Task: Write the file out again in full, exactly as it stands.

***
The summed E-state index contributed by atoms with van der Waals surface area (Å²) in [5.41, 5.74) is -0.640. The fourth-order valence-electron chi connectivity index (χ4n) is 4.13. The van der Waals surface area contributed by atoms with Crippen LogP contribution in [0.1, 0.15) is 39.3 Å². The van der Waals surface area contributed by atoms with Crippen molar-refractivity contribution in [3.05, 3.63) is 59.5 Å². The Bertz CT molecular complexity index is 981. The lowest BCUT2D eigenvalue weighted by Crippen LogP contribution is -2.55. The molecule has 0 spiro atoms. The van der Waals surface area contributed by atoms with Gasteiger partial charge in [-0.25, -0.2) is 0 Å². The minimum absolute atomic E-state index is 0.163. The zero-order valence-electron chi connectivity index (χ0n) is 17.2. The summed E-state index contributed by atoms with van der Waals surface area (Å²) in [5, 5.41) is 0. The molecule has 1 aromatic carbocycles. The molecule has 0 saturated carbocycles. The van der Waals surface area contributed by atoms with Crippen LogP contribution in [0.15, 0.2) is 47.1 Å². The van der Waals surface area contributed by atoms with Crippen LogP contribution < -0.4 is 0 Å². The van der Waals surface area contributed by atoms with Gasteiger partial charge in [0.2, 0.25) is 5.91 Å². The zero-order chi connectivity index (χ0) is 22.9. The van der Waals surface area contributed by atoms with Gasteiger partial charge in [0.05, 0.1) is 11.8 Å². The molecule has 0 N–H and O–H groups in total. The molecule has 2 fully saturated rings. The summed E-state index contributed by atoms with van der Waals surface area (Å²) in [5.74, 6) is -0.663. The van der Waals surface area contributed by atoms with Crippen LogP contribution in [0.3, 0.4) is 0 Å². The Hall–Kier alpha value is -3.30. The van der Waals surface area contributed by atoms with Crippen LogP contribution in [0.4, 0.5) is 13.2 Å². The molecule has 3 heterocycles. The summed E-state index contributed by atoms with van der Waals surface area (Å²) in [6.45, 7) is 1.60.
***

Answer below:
The summed E-state index contributed by atoms with van der Waals surface area (Å²) in [5.41, 5.74) is -0.640. The fourth-order valence-electron chi connectivity index (χ4n) is 4.13. The van der Waals surface area contributed by atoms with Crippen LogP contribution in [0.1, 0.15) is 39.3 Å². The van der Waals surface area contributed by atoms with Crippen molar-refractivity contribution in [3.05, 3.63) is 59.5 Å². The Bertz CT molecular complexity index is 981. The lowest BCUT2D eigenvalue weighted by Crippen LogP contribution is -2.55. The molecule has 0 spiro atoms. The van der Waals surface area contributed by atoms with Gasteiger partial charge in [-0.25, -0.2) is 0 Å². The minimum absolute atomic E-state index is 0.163. The zero-order valence-electron chi connectivity index (χ0n) is 17.2. The summed E-state index contributed by atoms with van der Waals surface area (Å²) in [5, 5.41) is 0. The molecule has 1 aromatic carbocycles. The molecule has 0 saturated carbocycles. The van der Waals surface area contributed by atoms with Crippen LogP contribution in [0.15, 0.2) is 47.1 Å². The van der Waals surface area contributed by atoms with Crippen LogP contribution < -0.4 is 0 Å². The van der Waals surface area contributed by atoms with Gasteiger partial charge in [0.2, 0.25) is 5.91 Å². The zero-order chi connectivity index (χ0) is 22.9. The van der Waals surface area contributed by atoms with Gasteiger partial charge in [0.05, 0.1) is 11.8 Å². The molecule has 0 N–H and O–H groups in total. The molecule has 2 fully saturated rings. The summed E-state index contributed by atoms with van der Waals surface area (Å²) in [5.74, 6) is -0.663. The van der Waals surface area contributed by atoms with Crippen LogP contribution in [0.3, 0.4) is 0 Å². The Hall–Kier alpha value is -3.30. The van der Waals surface area contributed by atoms with Crippen LogP contribution in [0.4, 0.5) is 13.2 Å². The molecule has 3 heterocycles. The summed E-state index contributed by atoms with van der Waals surface area (Å²) in [6.45, 7) is 1.60.